Can a liberal state exclude illiberal immigrants in order to preserve its liberal status? Hrishikesh Joshi has argued that liberalism cannot require a commitment to open borders because this would entail that liberalism is committed to its own demise in circumstances in which many illiberal immigrants aim to immigrate into a liberal society. I argue that liberalism is committed to its own demise in certain circumstances, but that this is not as bad as it may appear. Liberalism’s commitment to (...)
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  18. Is There a Duty to Speak Your Mind?Michael Hannon - 2024 - Social Epistemology 38 (3):274-289.
    In Why It's OK to Speak Your Mind, Hrishikesh Joshi argues that the open exchange of ideas is essential for the flourishing of individuals and society. He provides two arguments for this claim. First, speaking your mind is essential for the common good: we enhance our collective ability to reach the truth if we share evidence and offer different perspectives. Second, speaking your mind is good for your own sake: it is necessary to develop your rational faculties and exercise (...)
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  19. Mad Speculation and Absolute Inhumanism: Lovecraft, Ligotti, and the Weirding of Philosophy.Ben Woodard - 2011 - Continent 1 (1):3-13.
    continent. 1.1 : 3-13. / 0/ – Introduction I want to propose, as a trajectory into the philosophically weird, an absurd theoretical claim and pursue it, or perhaps more accurately, construct it as I point to it, collecting the ground work behind me like the Perpetual Train from China Mieville's Iron Council which puts down track as it moves reclaiming it along the way. The strange trajectory is the following: Kant's critical philosophy and much of continental philosophy which has followed, (...)
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  20. Description theory, LTAGs and Underspecified Semantics.Reinhard Muskens & Emiel Krahmer - 1998 - In Anne Abeillé, Tilman Becker, Giorgio Satta & K. Vijay-Shanker (eds.), Fourth International Workshop on Tree Adjoining Grammars and Related Frameworks. Philadelphia, PA: Institute for Research in Cognitive Science. pp. 112-115.
    An attractive way to model the relation between an underspecified syntactic representation and its completions is to let the underspecified representation correspond to a logical description and the completions to the models of that description. This approach, which underlies the Description Theory of Marcus et al. 1983 has been integrated in Vijay-Shanker 1992 with a pure unification approach to Lexicalized Tree-Adjoining Grammars (Joshi et al. 1975, Schabes 1990). We generalize Description Theory by integrating semantic information, that is, we propose (...)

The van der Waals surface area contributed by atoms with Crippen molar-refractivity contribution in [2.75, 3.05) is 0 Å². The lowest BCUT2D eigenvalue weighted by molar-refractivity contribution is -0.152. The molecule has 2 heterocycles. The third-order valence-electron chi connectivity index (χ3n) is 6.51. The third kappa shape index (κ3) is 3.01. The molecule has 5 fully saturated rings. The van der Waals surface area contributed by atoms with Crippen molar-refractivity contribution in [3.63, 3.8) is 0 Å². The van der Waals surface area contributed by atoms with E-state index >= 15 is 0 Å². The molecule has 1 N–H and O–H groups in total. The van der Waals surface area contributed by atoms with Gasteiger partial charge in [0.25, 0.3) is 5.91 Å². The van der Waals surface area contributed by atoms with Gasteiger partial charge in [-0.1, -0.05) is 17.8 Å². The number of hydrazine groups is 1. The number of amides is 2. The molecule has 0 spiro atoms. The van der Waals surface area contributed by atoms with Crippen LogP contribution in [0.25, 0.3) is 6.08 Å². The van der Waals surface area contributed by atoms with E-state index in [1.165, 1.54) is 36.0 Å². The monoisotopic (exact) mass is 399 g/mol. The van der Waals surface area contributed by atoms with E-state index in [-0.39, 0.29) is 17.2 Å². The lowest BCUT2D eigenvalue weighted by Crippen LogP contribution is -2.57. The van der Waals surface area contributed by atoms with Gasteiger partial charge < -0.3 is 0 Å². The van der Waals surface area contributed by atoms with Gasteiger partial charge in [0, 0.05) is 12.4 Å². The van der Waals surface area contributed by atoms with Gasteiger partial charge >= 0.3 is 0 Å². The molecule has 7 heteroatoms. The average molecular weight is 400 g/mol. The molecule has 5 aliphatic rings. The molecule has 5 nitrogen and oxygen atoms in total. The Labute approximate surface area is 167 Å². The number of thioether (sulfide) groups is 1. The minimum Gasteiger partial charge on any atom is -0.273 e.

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  21. Collected Papers (on Neutrosophic Theory and Applications), Volume VIII.Florentin Smarandache - 2022 - Miami, FL, USA: Global Knowledge.
    This eighth volume of Collected Papers includes 75 papers comprising 973 pages on (theoretic and applied) neutrosophics, written between 2010-2022 by the author alone or in collaboration with the following 102 co-authors (alphabetically ordered) from 24 countries: Mohamed Abdel-Basset, Abduallah Gamal, Firoz Ahmad, Ahmad Yusuf Adhami, Ahmed B. Al-Nafee, Ali Hassan, Mumtaz Ali, Akbar Rezaei, Assia Bakali, Ayoub Bahnasse, Azeddine Elhassouny, Durga Banerjee, Romualdas Bausys, Mircea Boșcoianu, Traian Alexandru Buda, Bui Cong Cuong, Emilia Calefariu, Ahmet Çevik, Chang Su Kim, Victor (...)
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  22. An Eminent Sikh Historian and Profound Scholar of Religion - Dr. Balwant Singh Dhillon.Devinder Pal Singh - 2021 - Sikh Philosophy Network.
    Prof. (Dr.) Balwant Singh Dhillon, a much-acclaimed Sikh-historian, a dedicated researcher, a prolific writer, and a profound scholar of religion, was born in 1950, at Village Ran Singh Wala, District Faridkot, Punjab, India. With his keen interest in learning, he received a B.A. degree from SGGS College, Chandigarh, in 1972, and an M.A. (History) degree from the University of Rajasthan, Jaipur in 1974. During his younger days, he nurtured a keen interest in sports. On attaining the National Level Athlete ranking, (...)
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  23.  81
    Guru Nanak - His Life and Times (Part-II).Devinder Pal Singh - 2019 - The Sikh Review, Kolkata, WB, India 67 (02):38-43.
    Guru Nanak was not content to remain a mystic. He undertook [9-11] four long travels, called udasis, to spread his message far and wide and to share his spiritual experiences with others. Bhai Mardana always accompanied the Guru during missionary tours. During the four travels, Guru Nanak visited different religious places. He went to Kurukshetra, Haridwar, Joshi Math, Ratha Sahib, Gorakh Matta (Nanak Matta), Audhya, Prayag, Varanasi, Gaya, Patna, Dhubri and Gauhati in Assam, Dacca, Puri, Cuttock, Rameshwaram, Ceylon, Bidar, (...)
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  24. Guru Nanak - His Life and Times (Part - II).Devinder Pal Singh - 2019 - The Sikh Review 67 (6):38-43.
    Guru Nanak was not content to remain a mystic. He undertook four long travels, called udasis, to spread his message far and wide, and to share his spiritual experiences with others. Bhai Mardana always accompanied the Guru during the missionary tours. During his four travels, Guru Nanak visited different religious places. He went to Kurukshetra, Haridwar, Joshi Math, Ratha Sahib, Gorakh Matta (Nanak Matta), Audhya, Prayag, Varanasi, Gaya, Patna, Dhubri and Gauhati in Assam, Dacca, Puri, Cuttock, Rameshwaram, Ceylon, Bidar, (...)